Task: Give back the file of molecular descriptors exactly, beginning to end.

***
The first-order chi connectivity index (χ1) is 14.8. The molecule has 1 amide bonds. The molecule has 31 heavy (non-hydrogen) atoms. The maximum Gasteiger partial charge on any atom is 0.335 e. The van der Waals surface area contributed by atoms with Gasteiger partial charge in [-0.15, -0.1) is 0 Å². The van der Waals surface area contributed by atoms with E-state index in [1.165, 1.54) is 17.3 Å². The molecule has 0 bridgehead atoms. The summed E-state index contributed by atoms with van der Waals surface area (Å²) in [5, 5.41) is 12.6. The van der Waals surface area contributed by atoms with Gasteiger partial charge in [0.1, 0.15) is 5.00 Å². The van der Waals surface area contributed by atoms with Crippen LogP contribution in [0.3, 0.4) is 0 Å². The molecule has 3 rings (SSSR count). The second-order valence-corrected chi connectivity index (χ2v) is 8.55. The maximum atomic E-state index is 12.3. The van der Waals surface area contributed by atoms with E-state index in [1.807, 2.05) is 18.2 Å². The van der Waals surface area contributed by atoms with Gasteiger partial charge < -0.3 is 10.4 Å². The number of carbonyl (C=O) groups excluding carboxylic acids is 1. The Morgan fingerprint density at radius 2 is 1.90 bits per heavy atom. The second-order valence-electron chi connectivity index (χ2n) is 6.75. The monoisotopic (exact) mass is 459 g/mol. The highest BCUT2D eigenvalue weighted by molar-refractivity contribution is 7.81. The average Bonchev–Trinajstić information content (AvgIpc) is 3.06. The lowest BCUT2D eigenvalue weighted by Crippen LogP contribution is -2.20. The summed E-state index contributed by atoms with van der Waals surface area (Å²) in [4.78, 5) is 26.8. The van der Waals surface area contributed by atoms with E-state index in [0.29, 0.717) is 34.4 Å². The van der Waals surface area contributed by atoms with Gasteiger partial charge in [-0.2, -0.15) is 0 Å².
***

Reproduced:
The first-order chi connectivity index (χ1) is 14.8. The molecule has 1 amide bonds. The molecule has 31 heavy (non-hydrogen) atoms. The maximum Gasteiger partial charge on any atom is 0.335 e. The van der Waals surface area contributed by atoms with Gasteiger partial charge in [-0.15, -0.1) is 0 Å². The van der Waals surface area contributed by atoms with E-state index in [1.165, 1.54) is 17.3 Å². The molecule has 0 bridgehead atoms. The summed E-state index contributed by atoms with van der Waals surface area (Å²) in [5, 5.41) is 12.6. The van der Waals surface area contributed by atoms with Gasteiger partial charge in [0.1, 0.15) is 5.00 Å². The van der Waals surface area contributed by atoms with Crippen LogP contribution in [0.3, 0.4) is 0 Å². The molecule has 3 rings (SSSR count). The second-order valence-corrected chi connectivity index (χ2v) is 8.55. The maximum atomic E-state index is 12.3. The van der Waals surface area contributed by atoms with E-state index in [1.807, 2.05) is 18.2 Å². The van der Waals surface area contributed by atoms with Gasteiger partial charge < -0.3 is 10.4 Å². The number of carbonyl (C=O) groups excluding carboxylic acids is 1. The Morgan fingerprint density at radius 2 is 1.90 bits per heavy atom. The second-order valence-electron chi connectivity index (χ2n) is 6.75. The monoisotopic (exact) mass is 459 g/mol. The highest BCUT2D eigenvalue weighted by molar-refractivity contribution is 7.81. The average Bonchev–Trinajstić information content (AvgIpc) is 3.06. The lowest BCUT2D eigenvalue weighted by Crippen LogP contribution is -2.20. The summed E-state index contributed by atoms with van der Waals surface area (Å²) in [4.78, 5) is 26.8. The van der Waals surface area contributed by atoms with E-state index in [0.29, 0.717) is 34.4 Å². The van der Waals surface area contributed by atoms with Gasteiger partial charge in [-0.2, -0.15) is 0 Å².